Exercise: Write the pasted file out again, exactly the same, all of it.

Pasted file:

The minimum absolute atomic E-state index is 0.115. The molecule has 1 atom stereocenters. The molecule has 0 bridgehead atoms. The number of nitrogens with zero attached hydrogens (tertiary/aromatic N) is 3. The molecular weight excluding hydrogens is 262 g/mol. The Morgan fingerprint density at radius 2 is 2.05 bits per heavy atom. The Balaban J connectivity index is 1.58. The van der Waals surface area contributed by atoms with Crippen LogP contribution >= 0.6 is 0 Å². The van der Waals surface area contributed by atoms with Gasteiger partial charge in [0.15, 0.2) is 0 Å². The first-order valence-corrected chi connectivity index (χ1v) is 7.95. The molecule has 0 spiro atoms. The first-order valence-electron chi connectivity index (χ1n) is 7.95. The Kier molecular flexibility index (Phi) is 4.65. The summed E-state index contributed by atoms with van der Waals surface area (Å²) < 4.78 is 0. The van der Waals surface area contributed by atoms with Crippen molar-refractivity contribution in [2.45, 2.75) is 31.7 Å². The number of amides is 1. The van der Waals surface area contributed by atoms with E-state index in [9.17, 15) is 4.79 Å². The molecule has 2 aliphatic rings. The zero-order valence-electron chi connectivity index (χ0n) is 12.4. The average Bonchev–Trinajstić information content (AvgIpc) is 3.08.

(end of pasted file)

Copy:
The minimum absolute atomic E-state index is 0.115. The molecule has 1 atom stereocenters. The molecule has 0 bridgehead atoms. The number of nitrogens with zero attached hydrogens (tertiary/aromatic N) is 3. The molecular weight excluding hydrogens is 262 g/mol. The Morgan fingerprint density at radius 2 is 2.05 bits per heavy atom. The Balaban J connectivity index is 1.58. The van der Waals surface area contributed by atoms with Crippen LogP contribution >= 0.6 is 0 Å². The van der Waals surface area contributed by atoms with Gasteiger partial charge in [0.15, 0.2) is 0 Å². The first-order valence-corrected chi connectivity index (χ1v) is 7.95. The molecule has 0 spiro atoms. The first-order valence-electron chi connectivity index (χ1n) is 7.95. The Kier molecular flexibility index (Phi) is 4.65. The summed E-state index contributed by atoms with van der Waals surface area (Å²) < 4.78 is 0. The van der Waals surface area contributed by atoms with Crippen molar-refractivity contribution in [2.45, 2.75) is 31.7 Å². The number of amides is 1. The van der Waals surface area contributed by atoms with E-state index in [9.17, 15) is 4.79 Å². The molecule has 2 aliphatic rings. The zero-order valence-electron chi connectivity index (χ0n) is 12.4. The average Bonchev–Trinajstić information content (AvgIpc) is 3.08.